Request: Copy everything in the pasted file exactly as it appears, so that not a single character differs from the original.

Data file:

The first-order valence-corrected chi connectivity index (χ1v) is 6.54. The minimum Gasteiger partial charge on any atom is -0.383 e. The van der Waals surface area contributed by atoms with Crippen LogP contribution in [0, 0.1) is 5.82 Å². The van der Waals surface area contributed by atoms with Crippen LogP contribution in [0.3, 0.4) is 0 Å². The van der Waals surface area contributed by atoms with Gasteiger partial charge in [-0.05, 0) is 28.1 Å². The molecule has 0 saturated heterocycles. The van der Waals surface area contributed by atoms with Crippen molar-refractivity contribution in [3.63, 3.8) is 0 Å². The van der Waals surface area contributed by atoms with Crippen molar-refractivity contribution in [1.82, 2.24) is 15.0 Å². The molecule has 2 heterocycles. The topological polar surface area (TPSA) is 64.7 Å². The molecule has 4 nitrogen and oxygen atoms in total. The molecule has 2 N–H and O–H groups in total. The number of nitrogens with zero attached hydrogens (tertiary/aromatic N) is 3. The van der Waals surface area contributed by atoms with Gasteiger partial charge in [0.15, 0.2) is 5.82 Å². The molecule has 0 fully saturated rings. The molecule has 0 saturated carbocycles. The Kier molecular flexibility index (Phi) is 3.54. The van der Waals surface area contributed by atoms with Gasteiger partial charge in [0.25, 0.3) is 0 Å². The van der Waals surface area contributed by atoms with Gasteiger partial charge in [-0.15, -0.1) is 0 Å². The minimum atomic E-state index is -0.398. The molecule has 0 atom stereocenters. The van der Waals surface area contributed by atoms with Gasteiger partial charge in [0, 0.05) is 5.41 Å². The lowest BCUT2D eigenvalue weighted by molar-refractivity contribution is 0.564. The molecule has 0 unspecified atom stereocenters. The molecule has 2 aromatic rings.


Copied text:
The first-order valence-corrected chi connectivity index (χ1v) is 6.54. The minimum Gasteiger partial charge on any atom is -0.383 e. The van der Waals surface area contributed by atoms with Crippen LogP contribution in [0, 0.1) is 5.82 Å². The van der Waals surface area contributed by atoms with Crippen LogP contribution in [0.3, 0.4) is 0 Å². The van der Waals surface area contributed by atoms with Gasteiger partial charge in [-0.05, 0) is 28.1 Å². The molecule has 0 saturated heterocycles. The van der Waals surface area contributed by atoms with Crippen molar-refractivity contribution in [3.63, 3.8) is 0 Å². The van der Waals surface area contributed by atoms with Crippen molar-refractivity contribution in [1.82, 2.24) is 15.0 Å². The molecule has 2 heterocycles. The topological polar surface area (TPSA) is 64.7 Å². The molecule has 4 nitrogen and oxygen atoms in total. The molecule has 2 N–H and O–H groups in total. The number of nitrogens with zero attached hydrogens (tertiary/aromatic N) is 3. The van der Waals surface area contributed by atoms with Gasteiger partial charge in [0.15, 0.2) is 5.82 Å². The molecule has 0 fully saturated rings. The molecule has 0 saturated carbocycles. The Kier molecular flexibility index (Phi) is 3.54. The van der Waals surface area contributed by atoms with Gasteiger partial charge in [0.25, 0.3) is 0 Å². The van der Waals surface area contributed by atoms with Gasteiger partial charge in [-0.15, -0.1) is 0 Å². The minimum atomic E-state index is -0.398. The molecule has 0 atom stereocenters. The van der Waals surface area contributed by atoms with Gasteiger partial charge in [0, 0.05) is 5.41 Å². The lowest BCUT2D eigenvalue weighted by molar-refractivity contribution is 0.564. The molecule has 0 unspecified atom stereocenters. The molecule has 2 aromatic rings.